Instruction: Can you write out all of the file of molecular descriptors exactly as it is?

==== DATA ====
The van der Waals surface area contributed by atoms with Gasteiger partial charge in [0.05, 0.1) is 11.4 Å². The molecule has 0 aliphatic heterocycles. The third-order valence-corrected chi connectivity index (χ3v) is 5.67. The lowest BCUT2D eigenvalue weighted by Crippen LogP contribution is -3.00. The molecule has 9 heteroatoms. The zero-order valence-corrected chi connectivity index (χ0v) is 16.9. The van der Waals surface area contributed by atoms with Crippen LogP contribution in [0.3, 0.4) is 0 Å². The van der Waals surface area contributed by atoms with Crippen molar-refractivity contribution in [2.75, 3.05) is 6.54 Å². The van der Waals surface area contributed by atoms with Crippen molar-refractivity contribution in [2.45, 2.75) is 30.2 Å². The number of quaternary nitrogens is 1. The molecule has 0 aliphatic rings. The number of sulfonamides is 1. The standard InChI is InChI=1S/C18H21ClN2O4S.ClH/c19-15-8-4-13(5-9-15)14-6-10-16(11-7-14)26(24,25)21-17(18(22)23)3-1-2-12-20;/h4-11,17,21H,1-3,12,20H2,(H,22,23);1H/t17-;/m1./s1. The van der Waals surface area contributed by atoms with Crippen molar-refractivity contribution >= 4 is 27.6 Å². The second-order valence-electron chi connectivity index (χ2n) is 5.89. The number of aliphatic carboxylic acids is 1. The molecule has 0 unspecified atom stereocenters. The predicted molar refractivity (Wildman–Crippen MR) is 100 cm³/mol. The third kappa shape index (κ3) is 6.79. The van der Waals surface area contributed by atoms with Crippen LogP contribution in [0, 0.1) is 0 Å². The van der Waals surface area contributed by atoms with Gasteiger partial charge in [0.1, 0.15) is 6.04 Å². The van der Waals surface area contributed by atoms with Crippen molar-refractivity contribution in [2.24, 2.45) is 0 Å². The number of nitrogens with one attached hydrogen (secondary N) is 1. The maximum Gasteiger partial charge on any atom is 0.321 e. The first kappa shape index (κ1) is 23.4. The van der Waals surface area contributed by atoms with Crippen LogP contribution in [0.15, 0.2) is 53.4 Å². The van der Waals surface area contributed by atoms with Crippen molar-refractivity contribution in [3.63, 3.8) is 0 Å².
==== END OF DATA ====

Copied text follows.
The van der Waals surface area contributed by atoms with Gasteiger partial charge in [0.05, 0.1) is 11.4 Å². The molecule has 0 aliphatic heterocycles. The third-order valence-corrected chi connectivity index (χ3v) is 5.67. The lowest BCUT2D eigenvalue weighted by Crippen LogP contribution is -3.00. The molecule has 9 heteroatoms. The zero-order valence-corrected chi connectivity index (χ0v) is 16.9. The van der Waals surface area contributed by atoms with Crippen LogP contribution in [0.3, 0.4) is 0 Å². The van der Waals surface area contributed by atoms with Crippen molar-refractivity contribution in [2.75, 3.05) is 6.54 Å². The van der Waals surface area contributed by atoms with Crippen molar-refractivity contribution in [2.45, 2.75) is 30.2 Å². The number of quaternary nitrogens is 1. The molecule has 0 aliphatic rings. The number of sulfonamides is 1. The standard InChI is InChI=1S/C18H21ClN2O4S.ClH/c19-15-8-4-13(5-9-15)14-6-10-16(11-7-14)26(24,25)21-17(18(22)23)3-1-2-12-20;/h4-11,17,21H,1-3,12,20H2,(H,22,23);1H/t17-;/m1./s1. The van der Waals surface area contributed by atoms with Crippen molar-refractivity contribution >= 4 is 27.6 Å². The second-order valence-electron chi connectivity index (χ2n) is 5.89. The number of aliphatic carboxylic acids is 1. The molecule has 0 unspecified atom stereocenters. The predicted molar refractivity (Wildman–Crippen MR) is 100 cm³/mol. The third kappa shape index (κ3) is 6.79. The van der Waals surface area contributed by atoms with Crippen LogP contribution in [0, 0.1) is 0 Å². The van der Waals surface area contributed by atoms with Gasteiger partial charge in [0.1, 0.15) is 6.04 Å². The van der Waals surface area contributed by atoms with Crippen molar-refractivity contribution in [2.24, 2.45) is 0 Å². The number of nitrogens with one attached hydrogen (secondary N) is 1. The maximum Gasteiger partial charge on any atom is 0.321 e. The first kappa shape index (κ1) is 23.4. The van der Waals surface area contributed by atoms with Crippen LogP contribution in [0.15, 0.2) is 53.4 Å². The van der Waals surface area contributed by atoms with Crippen molar-refractivity contribution in [3.63, 3.8) is 0 Å².